My friend Kale and I discuss a broad range of topics, including: the self-conscious church; the church as an expert in humanity; self-exploitation and social media; and Catholic identity and liturgy.
Kale's interview with Paul VanderKlay (September 3, 2020)
Katie Van Schaijik - Theology of the Body: A Cure for Clericalism (2019)
Ernest Hemingway - The Sun Also Rises (1926)
Pope Francis - Evangelii Gaudium (The Joy of the Gospel), paragraphs 93-97 (2013)
Pope John Paul II - Pastores Dabo Vobis (I Will Give You Shepherds), paragraph 21 (1992)
Theological Integration Paper - from chaplaincy training program (1995)
Pope John Paul II - Veritatis Splendor (The Splendor of Truth), paragraph 3 (1993)
C.S. Lewis - The Abolition of Man (1943)
Richard John Neuhaus - The Naked Public Square (1988)
Bret Weinstein's Dark Horse podcast with Matt Taibbi, Corruption and Its Consequences (2020)
Eric Weinstein's Portal podcast with James O'Keefe, What Is and Isn't Journalism in the 21st Century (2020)
Ryan T. Anderson interview, Natural Law and Public Affairs (2020)
John Paul II on Love and Responsibility, publication of the Love and Responsibility Foundation (2002)
Tom Holland - Dominion: How the Christian Revolution Remade the World (2019)
Saint Augustine of Hippo, Confessions, Book X
Bishop Robert Barron, Pope Francis and Vatican II, Napa Institute Keynote (2020)
Kilian McDonnell, OSB and George Montague, SM - Christian Initiation and Baptism in the Holy Spirit (1991)
Pope Benedict XVI on the hermeneutic of continuity: Christmas Greetings to the Roman Curia (2005)
Hello and welcome to The Weight of Glory podcast. This is your host, Clayton Emmer.
The idea of this podcast is to explore themes present in The Weight of Glory, an essay by C.S. Lewis, and also to explore some of his other writings.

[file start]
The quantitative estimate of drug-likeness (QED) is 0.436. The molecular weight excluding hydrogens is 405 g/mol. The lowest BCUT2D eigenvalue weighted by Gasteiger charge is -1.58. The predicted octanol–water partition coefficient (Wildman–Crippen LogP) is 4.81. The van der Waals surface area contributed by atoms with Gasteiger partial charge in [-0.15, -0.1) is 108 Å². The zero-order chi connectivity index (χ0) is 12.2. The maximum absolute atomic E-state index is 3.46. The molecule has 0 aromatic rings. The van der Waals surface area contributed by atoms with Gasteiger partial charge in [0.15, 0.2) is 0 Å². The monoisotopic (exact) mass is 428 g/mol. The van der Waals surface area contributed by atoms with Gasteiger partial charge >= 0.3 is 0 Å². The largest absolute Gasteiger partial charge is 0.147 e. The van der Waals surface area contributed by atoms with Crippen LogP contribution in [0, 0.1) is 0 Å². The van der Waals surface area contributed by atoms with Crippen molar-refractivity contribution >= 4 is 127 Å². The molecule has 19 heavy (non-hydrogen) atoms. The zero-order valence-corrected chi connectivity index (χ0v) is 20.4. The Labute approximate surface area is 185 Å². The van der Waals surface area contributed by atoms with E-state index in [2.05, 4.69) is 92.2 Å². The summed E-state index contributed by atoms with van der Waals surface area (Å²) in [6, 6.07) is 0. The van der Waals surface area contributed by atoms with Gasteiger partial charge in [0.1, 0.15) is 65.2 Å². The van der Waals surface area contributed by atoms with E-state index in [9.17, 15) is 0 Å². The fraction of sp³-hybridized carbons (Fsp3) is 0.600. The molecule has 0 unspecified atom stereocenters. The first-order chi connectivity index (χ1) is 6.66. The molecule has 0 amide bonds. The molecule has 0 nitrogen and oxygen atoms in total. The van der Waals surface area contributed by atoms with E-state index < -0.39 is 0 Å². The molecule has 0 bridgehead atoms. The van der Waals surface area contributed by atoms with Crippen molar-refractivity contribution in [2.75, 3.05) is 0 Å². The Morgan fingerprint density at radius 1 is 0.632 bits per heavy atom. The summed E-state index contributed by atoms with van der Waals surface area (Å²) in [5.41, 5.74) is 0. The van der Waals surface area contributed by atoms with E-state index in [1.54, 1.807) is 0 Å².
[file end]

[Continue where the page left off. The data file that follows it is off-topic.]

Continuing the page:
Today is January 9th, 2021. Long before the events of this past week, I thought I'd like to spend a few episodes on this podcast discussing the virtue of hope. Between the pandemic, and the lockdowns, and the political agitation, it seemed a fitting time to ask: how we are to understand the restlessness of the human heart? What does the restlessness reveal? What do we hope for? And what do our hopes tell us about the meaning of our life?
In The Weight of Glory, C.S. Lewis talks about an inner stirrings of the human heart, and what they reveal about us:
"The books or the music in which we thought… beauty was located will betray us if we trust to them; it was not in them, it only came through them, and what came through them was longing. These things—the beauty, the memory of our own past—are good images of what we really desire; but if they are mistaken for the thing itself they turn into dumb idols, breaking the hearts of their worshippers. For they are not the thing itself; they are only the scent of a flower we have not found, the echo of a tune we have not heard, news from a country we have never yet visited. Do you think I am trying to weave a spell? Perhaps I am; but remember your fairy tales. Spells are used for breaking enchantments as well as for inducing them. And you and I have need of the strongest spell that can be found to wake us from the evil enchantment of worldliness which has been laid upon us for nearly a hundred years. Almost our whole education has been directed to silencing this shy, persistent, inner voice; almost all our modern philosophies have been devised to convince us that the good of man is to be found on this earth. And yet it is a remarkable thing that such philosophies of Progress or Creative Evolution themselves bear reluctant witness to the truth that our real goal is elsewhere."
The Second Vatican Council also turned attention to the desires of the human heart, especially in its Pastoral Constitution on the Church in the Modern World, Gaudium et Spes. The document's title -- which translates as "joy and hope" -- is derived from its opening lines: